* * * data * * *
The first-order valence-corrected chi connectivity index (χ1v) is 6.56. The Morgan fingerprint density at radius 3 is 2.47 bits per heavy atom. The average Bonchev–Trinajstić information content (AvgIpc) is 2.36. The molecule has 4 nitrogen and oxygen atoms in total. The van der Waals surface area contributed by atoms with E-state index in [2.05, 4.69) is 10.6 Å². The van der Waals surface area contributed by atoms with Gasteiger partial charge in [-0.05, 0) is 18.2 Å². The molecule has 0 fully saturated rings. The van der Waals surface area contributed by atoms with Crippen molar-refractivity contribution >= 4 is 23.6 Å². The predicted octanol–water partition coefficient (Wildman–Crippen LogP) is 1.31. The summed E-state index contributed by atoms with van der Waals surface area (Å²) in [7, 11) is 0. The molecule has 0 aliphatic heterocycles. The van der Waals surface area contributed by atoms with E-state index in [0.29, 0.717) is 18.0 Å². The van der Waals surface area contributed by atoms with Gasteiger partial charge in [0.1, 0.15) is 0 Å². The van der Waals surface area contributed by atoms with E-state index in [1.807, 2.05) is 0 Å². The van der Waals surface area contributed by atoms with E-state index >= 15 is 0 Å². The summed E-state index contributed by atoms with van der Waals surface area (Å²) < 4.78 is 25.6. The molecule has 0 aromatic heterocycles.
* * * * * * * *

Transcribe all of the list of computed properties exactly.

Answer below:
The first-order valence-corrected chi connectivity index (χ1v) is 6.56. The Morgan fingerprint density at radius 3 is 2.47 bits per heavy atom. The average Bonchev–Trinajstić information content (AvgIpc) is 2.36. The molecule has 4 nitrogen and oxygen atoms in total. The van der Waals surface area contributed by atoms with E-state index in [2.05, 4.69) is 10.6 Å². The van der Waals surface area contributed by atoms with Gasteiger partial charge in [-0.05, 0) is 18.2 Å². The molecule has 0 fully saturated rings. The van der Waals surface area contributed by atoms with Crippen molar-refractivity contribution >= 4 is 23.6 Å². The predicted octanol–water partition coefficient (Wildman–Crippen LogP) is 1.31. The summed E-state index contributed by atoms with van der Waals surface area (Å²) in [7, 11) is 0. The molecule has 0 aliphatic heterocycles. The van der Waals surface area contributed by atoms with E-state index in [0.29, 0.717) is 18.0 Å². The van der Waals surface area contributed by atoms with Gasteiger partial charge in [0.1, 0.15) is 0 Å². The van der Waals surface area contributed by atoms with E-state index in [1.807, 2.05) is 0 Å². The van der Waals surface area contributed by atoms with E-state index >= 15 is 0 Å². The summed E-state index contributed by atoms with van der Waals surface area (Å²) < 4.78 is 25.6. The molecule has 0 aromatic heterocycles.